The Other League (Follett Publishing, 1970)
Jack Horrigan and Mike Rathet
Out of print – available secondhand
The NFL has faced numerous challengers during its lifetime, so many in fact that the American Football League (AFL) that played between 1960 and 1969 was the fourth professional football league to bear that name. It was also, by far, the NFL’s most successful challenger.
Started by Lamar Hunt, who had been rejected by the NFL when he tried to buy a franchise, the AFL fielded eight teams in 1960, its inaugural season. The owners dubbed themselves “The Foolish Club” for taking on the NFL but, though some of the teams struggled early on, the upstart league eventually began to succeed.
AFL teams were unafraid to outbid NFL clubs for players, which meant that some top talent went to the new league earning big money for the time. The NFL was forced to pay more to compete. On the field the AFL played an exciting brand of football that emphasised passing, colour and excitement – a contrast to the NFL, which favoured a traditional, run-heavy game that could often appear dour.
By the time the AFL expanded in the late 1960s, adding two more teams, the NFL had already agreed to a merger, having tired of escalating player wages. The old NFL became the NFC, and the core of the AFC was formed of the AFL franchises – the Boston (now New England) Patriots, Buffalo Bills, Cincinnati Bengals, Dallas Texans (now the Kansas City Chiefs), Denver Broncos, Houston Oilers (now the Tennessee Titans), Los Angeles Chargers, Miami Dolphins, New York Titans (now the Jets) and Oakland Raiders. To make the conferences even, the Baltimore (now Indianapolis) Colts, Cleveland Browns and Pittsburgh Steelers also moved to the AFC.
As well as adopting its teams, the NFL also took several ideas from its new partner. Player names on jerseys, having the stadium clock show the official game time, and evenly sharing TV revenue were all AFL innovations. More than that, the AFL arguably ate the NFL from the inside. The modern NFL plays like an evolution of the AFL, rather than the playing style favoured by the old NFL. Finally, without the merger, we might never have had the Super Bowl.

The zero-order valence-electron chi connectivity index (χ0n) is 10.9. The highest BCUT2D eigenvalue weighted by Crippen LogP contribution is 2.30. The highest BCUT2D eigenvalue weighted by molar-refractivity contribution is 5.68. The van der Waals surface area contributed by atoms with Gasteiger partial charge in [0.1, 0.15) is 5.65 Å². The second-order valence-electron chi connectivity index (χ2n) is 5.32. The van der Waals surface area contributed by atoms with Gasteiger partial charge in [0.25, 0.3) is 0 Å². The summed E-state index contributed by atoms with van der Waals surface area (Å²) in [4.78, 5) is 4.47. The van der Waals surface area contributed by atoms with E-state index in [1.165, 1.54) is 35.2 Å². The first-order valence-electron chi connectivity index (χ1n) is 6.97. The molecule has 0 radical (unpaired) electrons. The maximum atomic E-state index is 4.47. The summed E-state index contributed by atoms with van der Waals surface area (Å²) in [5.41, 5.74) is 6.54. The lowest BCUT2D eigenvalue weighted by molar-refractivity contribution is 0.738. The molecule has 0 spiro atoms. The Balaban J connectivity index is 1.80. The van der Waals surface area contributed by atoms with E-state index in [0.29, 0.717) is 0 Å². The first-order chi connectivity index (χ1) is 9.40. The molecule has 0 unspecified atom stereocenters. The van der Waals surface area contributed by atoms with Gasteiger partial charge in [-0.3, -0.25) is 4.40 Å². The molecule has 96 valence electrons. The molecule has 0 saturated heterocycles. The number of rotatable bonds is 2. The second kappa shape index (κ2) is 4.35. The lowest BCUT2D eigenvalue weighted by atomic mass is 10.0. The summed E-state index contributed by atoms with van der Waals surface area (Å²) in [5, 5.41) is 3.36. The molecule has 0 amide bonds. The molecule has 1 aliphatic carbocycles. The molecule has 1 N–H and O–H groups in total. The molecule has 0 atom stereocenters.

It was an eventful decade, then. The Other League, published in 1970, serves as a handsome memorial to that period. Written by Jack Horrigan, formerly of the Bills, and Associated Press journalist Mike Rathet, it’s unashamedly a coffee table book, offering snapshots of the 10 best AFL games, the all-time best squad, and so on. It bears a striking resemblance to the NFL’s First 50 Years, published the year before, so it’s no surprise to find that this book was also handled by NFL Properties.
It’s a good demonstration of the NFL’s growing confidence in self-publicity. It’s beautifully laid out, with some great early-70s graphic design and wonderful photography. And, like The First 50 Years, it offers some truly informative text. The opening chapters on the formation of the league and its approach to the game are concise and full of good anecdotes, such as the fact that early New York Titans owner Harry Wismer used to sell tickets from his apartment.
At the end of the book is an exhaustive timeline of the AFL, together with the complete record book for the league. If you want a good overview of the AFL, and one that’s a real pleasure to read, then this is a great choice.
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